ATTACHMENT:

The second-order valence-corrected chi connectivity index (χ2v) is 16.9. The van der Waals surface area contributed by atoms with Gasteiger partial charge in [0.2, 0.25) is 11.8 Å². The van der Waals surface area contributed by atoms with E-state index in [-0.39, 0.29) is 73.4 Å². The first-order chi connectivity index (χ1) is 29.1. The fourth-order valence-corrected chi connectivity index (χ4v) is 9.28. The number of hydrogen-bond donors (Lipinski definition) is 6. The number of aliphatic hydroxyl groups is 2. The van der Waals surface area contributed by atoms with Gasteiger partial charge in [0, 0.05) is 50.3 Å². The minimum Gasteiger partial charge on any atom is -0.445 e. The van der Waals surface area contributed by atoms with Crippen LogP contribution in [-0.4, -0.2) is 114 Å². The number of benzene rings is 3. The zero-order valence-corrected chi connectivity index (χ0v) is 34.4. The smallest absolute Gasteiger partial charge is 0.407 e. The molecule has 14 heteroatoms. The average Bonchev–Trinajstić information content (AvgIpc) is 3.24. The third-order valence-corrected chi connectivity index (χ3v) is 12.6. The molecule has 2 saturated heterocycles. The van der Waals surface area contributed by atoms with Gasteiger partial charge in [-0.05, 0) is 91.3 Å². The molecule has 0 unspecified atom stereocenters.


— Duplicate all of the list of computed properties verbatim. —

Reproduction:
The second-order valence-corrected chi connectivity index (χ2v) is 16.9. The van der Waals surface area contributed by atoms with Gasteiger partial charge in [0.2, 0.25) is 11.8 Å². The van der Waals surface area contributed by atoms with E-state index in [-0.39, 0.29) is 73.4 Å². The first-order chi connectivity index (χ1) is 29.1. The fourth-order valence-corrected chi connectivity index (χ4v) is 9.28. The number of hydrogen-bond donors (Lipinski definition) is 6. The number of aliphatic hydroxyl groups is 2. The van der Waals surface area contributed by atoms with Gasteiger partial charge in [0, 0.05) is 50.3 Å². The minimum Gasteiger partial charge on any atom is -0.445 e. The van der Waals surface area contributed by atoms with Crippen LogP contribution in [-0.4, -0.2) is 114 Å². The number of benzene rings is 3. The zero-order valence-corrected chi connectivity index (χ0v) is 34.4. The smallest absolute Gasteiger partial charge is 0.407 e. The molecule has 14 heteroatoms. The average Bonchev–Trinajstić information content (AvgIpc) is 3.24. The third-order valence-corrected chi connectivity index (χ3v) is 12.6. The molecule has 2 saturated heterocycles. The van der Waals surface area contributed by atoms with Gasteiger partial charge in [-0.05, 0) is 91.3 Å². The molecule has 0 unspecified atom stereocenters.